Salish Sea ecosystem health
One of PBI’s focal areas has been monitoring species population status and ecosystem health in the marine environment of the Pacific Northwest of North America.
The Salish Sea ecosystem is one of the greatest natural assets of Washington State and neighboring British Columbia. The health of the Salish Sea is integral to the health of the regional economy and to the coastal communities around its perimeter.
Three hundred years ago, the Salish Sea was brimming with life and was one of the most productive and diverse marine ecosystems in the world. It sustained indigenous people at a higher population density than most other parts of North America.
Overfishing, by-catch, pollution, dredging, and coastal development have significantly altered this ecosystem over the last 200 years. Efforts to reduce these stressors in the last few decades have shown some positive results. But the additional stress of warming oceans and ocean acidification by high levels of anthropogenic CO2 emissions now create perhaps the most severe long-term threat to the Salish Sea ecosystem. The effects of climate change and ocean acidification on marine biodiversity are complex and hard to predict.
Early warning systems for biodiversity
PBI’s research contributes to the growing body of knowledge of the effects of anthropogenic stressors on the Salish Sea. We have demonstrated that the harbor porpoise Phocoena phocoena is a useful and easily observed sentinel species for Salish Sea ecosystem health. Together with partner organizations and volunteer citizen scientists, we’re considering how to develop an “early warning system for biodiversity” with more indicators of marine ecosystem health, to track the health of the Salish Sea.
Our citizen science observation network may expand to include work on other marine mammals, sea and shore birds, and forage fish. Birds will include: great blue heron, marbled murrelet, several grebe species, gulls, kingfishers, and bald eagles. The forage fish species include herring, sand lance and smelt.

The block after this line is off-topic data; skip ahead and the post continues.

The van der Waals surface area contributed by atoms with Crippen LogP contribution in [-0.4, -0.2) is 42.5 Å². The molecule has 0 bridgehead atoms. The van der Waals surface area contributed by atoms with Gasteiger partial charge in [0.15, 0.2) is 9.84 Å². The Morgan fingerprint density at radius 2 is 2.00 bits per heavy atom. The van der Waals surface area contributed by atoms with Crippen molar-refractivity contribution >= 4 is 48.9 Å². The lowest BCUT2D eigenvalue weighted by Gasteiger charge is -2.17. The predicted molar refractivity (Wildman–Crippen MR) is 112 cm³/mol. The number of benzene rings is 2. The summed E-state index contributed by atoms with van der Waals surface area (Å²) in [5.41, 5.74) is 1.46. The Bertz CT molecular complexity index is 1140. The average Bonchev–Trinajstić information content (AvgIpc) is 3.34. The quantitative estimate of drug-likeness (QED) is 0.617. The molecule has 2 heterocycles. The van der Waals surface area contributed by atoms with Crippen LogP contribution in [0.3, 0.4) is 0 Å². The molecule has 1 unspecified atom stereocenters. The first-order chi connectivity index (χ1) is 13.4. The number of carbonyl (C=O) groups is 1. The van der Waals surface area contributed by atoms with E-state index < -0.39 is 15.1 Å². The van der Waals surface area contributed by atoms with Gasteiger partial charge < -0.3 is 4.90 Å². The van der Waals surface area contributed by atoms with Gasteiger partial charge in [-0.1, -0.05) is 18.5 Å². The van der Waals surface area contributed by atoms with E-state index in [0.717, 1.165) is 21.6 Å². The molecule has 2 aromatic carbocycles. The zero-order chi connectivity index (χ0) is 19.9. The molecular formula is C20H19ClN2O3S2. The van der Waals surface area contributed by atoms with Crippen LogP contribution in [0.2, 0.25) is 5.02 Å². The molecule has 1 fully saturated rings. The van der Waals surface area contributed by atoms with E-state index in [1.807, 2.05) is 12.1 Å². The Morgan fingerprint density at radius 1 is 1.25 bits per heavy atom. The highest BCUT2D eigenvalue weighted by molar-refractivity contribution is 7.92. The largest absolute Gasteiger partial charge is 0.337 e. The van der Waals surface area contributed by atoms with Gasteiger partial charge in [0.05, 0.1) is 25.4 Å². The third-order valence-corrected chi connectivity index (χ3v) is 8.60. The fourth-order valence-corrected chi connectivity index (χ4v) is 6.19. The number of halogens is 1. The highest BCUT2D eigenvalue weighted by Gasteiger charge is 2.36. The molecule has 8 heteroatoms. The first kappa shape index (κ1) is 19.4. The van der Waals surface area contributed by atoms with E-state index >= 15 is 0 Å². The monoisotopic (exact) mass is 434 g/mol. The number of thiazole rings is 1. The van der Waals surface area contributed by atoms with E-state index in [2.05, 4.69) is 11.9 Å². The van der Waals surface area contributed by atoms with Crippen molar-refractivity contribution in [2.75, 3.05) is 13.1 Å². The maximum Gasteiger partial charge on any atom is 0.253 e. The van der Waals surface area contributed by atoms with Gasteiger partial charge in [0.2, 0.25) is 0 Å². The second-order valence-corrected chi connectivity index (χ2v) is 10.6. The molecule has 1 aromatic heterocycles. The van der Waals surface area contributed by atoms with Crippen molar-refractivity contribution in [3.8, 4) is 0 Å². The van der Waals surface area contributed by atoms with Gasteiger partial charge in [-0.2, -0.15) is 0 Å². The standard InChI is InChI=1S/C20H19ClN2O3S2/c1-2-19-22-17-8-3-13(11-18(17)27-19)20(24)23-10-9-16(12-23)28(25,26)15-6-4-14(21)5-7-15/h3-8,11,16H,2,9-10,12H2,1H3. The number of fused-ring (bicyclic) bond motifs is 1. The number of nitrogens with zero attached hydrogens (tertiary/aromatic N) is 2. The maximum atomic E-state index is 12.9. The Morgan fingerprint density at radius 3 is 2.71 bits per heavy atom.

PBI will use our long-term sight observations and underwater acoustic information on the harbor porpoise to explore links to changes in greenhouse gas concentrations, marine pH, increasing thermal stress, and other factors such as noise, fishing, and habitat alteration. An early warning system will help us respond intelligently to mitigate the impacts of environmental threats to the Salish Sea ecosystem.
PBI’s highly successful Harbor Porpoise Project has changed a species that was “too difficult to monitor,” to one recognized as a sentinel species for Salish Sea ecosystem health. We did this by using two metrics: land-based observations and acoustic detection. Our strong citizen science program trains volunteers to work with scientists to collect observation data, and six underwater monitor buoys collect continuous acoustic data. These two metrics independently demonstrated that harbor porpoises have declined significantly at our primary research site in only four years.
The Salish Sea ecosystem is complex and interrelated. We will work with a wide variety of partners to better understand the complex interrelationships critical to ecosystem health.
For more information about the Harbor Porpoise Project, our research results, methods and volunteer resources, visit our Harbor Porpoise page. Click here for current events and activities. Please support our work in the Salish Sea via the Donate button!